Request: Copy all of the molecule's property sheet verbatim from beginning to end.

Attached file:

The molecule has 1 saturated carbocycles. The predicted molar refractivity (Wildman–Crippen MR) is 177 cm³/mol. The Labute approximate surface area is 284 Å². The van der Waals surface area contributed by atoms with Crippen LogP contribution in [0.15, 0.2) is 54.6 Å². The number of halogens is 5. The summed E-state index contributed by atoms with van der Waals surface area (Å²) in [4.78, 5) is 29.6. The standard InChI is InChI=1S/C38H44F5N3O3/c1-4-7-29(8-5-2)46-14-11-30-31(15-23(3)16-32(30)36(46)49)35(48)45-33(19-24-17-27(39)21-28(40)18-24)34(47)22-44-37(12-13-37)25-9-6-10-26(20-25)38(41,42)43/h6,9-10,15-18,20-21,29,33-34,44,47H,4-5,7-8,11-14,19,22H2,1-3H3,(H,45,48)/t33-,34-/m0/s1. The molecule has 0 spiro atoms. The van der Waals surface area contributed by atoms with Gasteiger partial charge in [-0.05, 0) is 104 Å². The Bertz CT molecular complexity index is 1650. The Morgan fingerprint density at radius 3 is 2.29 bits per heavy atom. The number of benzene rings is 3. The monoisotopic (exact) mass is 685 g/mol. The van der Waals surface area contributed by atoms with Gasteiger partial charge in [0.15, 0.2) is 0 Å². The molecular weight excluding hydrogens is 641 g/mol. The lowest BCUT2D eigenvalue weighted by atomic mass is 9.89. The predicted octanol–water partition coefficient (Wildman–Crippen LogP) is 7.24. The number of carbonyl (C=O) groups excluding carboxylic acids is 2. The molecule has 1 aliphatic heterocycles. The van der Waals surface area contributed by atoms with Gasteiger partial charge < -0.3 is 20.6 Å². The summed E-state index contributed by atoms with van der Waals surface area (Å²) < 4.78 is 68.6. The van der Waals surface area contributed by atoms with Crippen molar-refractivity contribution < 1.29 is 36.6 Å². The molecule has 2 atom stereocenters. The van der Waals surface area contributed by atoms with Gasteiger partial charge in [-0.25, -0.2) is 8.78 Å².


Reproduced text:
The molecule has 1 saturated carbocycles. The predicted molar refractivity (Wildman–Crippen MR) is 177 cm³/mol. The Labute approximate surface area is 284 Å². The van der Waals surface area contributed by atoms with Crippen LogP contribution in [0.15, 0.2) is 54.6 Å². The number of halogens is 5. The summed E-state index contributed by atoms with van der Waals surface area (Å²) in [4.78, 5) is 29.6. The standard InChI is InChI=1S/C38H44F5N3O3/c1-4-7-29(8-5-2)46-14-11-30-31(15-23(3)16-32(30)36(46)49)35(48)45-33(19-24-17-27(39)21-28(40)18-24)34(47)22-44-37(12-13-37)25-9-6-10-26(20-25)38(41,42)43/h6,9-10,15-18,20-21,29,33-34,44,47H,4-5,7-8,11-14,19,22H2,1-3H3,(H,45,48)/t33-,34-/m0/s1. The molecule has 0 spiro atoms. The van der Waals surface area contributed by atoms with Gasteiger partial charge in [-0.05, 0) is 104 Å². The Bertz CT molecular complexity index is 1650. The Morgan fingerprint density at radius 3 is 2.29 bits per heavy atom. The number of benzene rings is 3. The monoisotopic (exact) mass is 685 g/mol. The van der Waals surface area contributed by atoms with Gasteiger partial charge in [0.15, 0.2) is 0 Å². The molecular weight excluding hydrogens is 641 g/mol. The lowest BCUT2D eigenvalue weighted by atomic mass is 9.89. The predicted octanol–water partition coefficient (Wildman–Crippen LogP) is 7.24. The number of carbonyl (C=O) groups excluding carboxylic acids is 2. The molecule has 1 aliphatic heterocycles. The van der Waals surface area contributed by atoms with Gasteiger partial charge < -0.3 is 20.6 Å². The summed E-state index contributed by atoms with van der Waals surface area (Å²) < 4.78 is 68.6. The van der Waals surface area contributed by atoms with Crippen molar-refractivity contribution < 1.29 is 36.6 Å². The molecule has 2 atom stereocenters. The van der Waals surface area contributed by atoms with Gasteiger partial charge in [-0.25, -0.2) is 8.78 Å².